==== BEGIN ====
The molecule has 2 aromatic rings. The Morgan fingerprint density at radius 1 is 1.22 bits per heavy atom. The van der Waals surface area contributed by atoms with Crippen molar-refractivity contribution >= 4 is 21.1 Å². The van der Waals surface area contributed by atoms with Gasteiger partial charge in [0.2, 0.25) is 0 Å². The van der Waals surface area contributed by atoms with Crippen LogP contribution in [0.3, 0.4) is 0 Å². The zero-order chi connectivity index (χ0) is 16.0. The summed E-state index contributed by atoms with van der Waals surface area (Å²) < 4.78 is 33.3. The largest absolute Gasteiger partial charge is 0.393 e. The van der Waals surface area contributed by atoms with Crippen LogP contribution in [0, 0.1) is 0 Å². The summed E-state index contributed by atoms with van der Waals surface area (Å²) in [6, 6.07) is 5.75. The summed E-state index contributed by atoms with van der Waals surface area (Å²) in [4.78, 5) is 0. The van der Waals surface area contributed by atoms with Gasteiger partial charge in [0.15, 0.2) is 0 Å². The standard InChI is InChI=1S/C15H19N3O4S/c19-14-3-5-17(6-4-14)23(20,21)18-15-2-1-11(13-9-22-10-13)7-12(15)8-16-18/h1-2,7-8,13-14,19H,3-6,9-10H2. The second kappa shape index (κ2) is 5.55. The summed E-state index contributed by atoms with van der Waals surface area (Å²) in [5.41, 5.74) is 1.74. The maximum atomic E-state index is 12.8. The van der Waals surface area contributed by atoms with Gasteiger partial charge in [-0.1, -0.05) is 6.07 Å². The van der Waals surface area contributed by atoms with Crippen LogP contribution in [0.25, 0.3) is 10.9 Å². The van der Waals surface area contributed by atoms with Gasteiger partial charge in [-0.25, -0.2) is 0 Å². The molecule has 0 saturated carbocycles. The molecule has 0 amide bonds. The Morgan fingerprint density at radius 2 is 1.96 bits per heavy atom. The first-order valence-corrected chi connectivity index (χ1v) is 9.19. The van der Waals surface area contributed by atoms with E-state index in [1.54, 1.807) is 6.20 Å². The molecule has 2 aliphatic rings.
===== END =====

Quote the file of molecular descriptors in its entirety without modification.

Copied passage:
The molecule has 2 aromatic rings. The Morgan fingerprint density at radius 1 is 1.22 bits per heavy atom. The van der Waals surface area contributed by atoms with Crippen molar-refractivity contribution >= 4 is 21.1 Å². The van der Waals surface area contributed by atoms with Gasteiger partial charge in [0.2, 0.25) is 0 Å². The van der Waals surface area contributed by atoms with Crippen LogP contribution in [0.3, 0.4) is 0 Å². The zero-order chi connectivity index (χ0) is 16.0. The summed E-state index contributed by atoms with van der Waals surface area (Å²) < 4.78 is 33.3. The largest absolute Gasteiger partial charge is 0.393 e. The van der Waals surface area contributed by atoms with Crippen LogP contribution in [0, 0.1) is 0 Å². The summed E-state index contributed by atoms with van der Waals surface area (Å²) in [6, 6.07) is 5.75. The summed E-state index contributed by atoms with van der Waals surface area (Å²) in [4.78, 5) is 0. The van der Waals surface area contributed by atoms with Gasteiger partial charge in [0.15, 0.2) is 0 Å². The standard InChI is InChI=1S/C15H19N3O4S/c19-14-3-5-17(6-4-14)23(20,21)18-15-2-1-11(13-9-22-10-13)7-12(15)8-16-18/h1-2,7-8,13-14,19H,3-6,9-10H2. The second kappa shape index (κ2) is 5.55. The summed E-state index contributed by atoms with van der Waals surface area (Å²) in [5.41, 5.74) is 1.74. The maximum atomic E-state index is 12.8. The van der Waals surface area contributed by atoms with Gasteiger partial charge in [-0.1, -0.05) is 6.07 Å². The van der Waals surface area contributed by atoms with Crippen LogP contribution in [0.25, 0.3) is 10.9 Å². The van der Waals surface area contributed by atoms with Gasteiger partial charge in [-0.25, -0.2) is 0 Å². The molecule has 0 saturated carbocycles. The molecule has 0 amide bonds. The Morgan fingerprint density at radius 2 is 1.96 bits per heavy atom. The first-order valence-corrected chi connectivity index (χ1v) is 9.19. The van der Waals surface area contributed by atoms with E-state index in [1.54, 1.807) is 6.20 Å². The molecule has 2 aliphatic rings.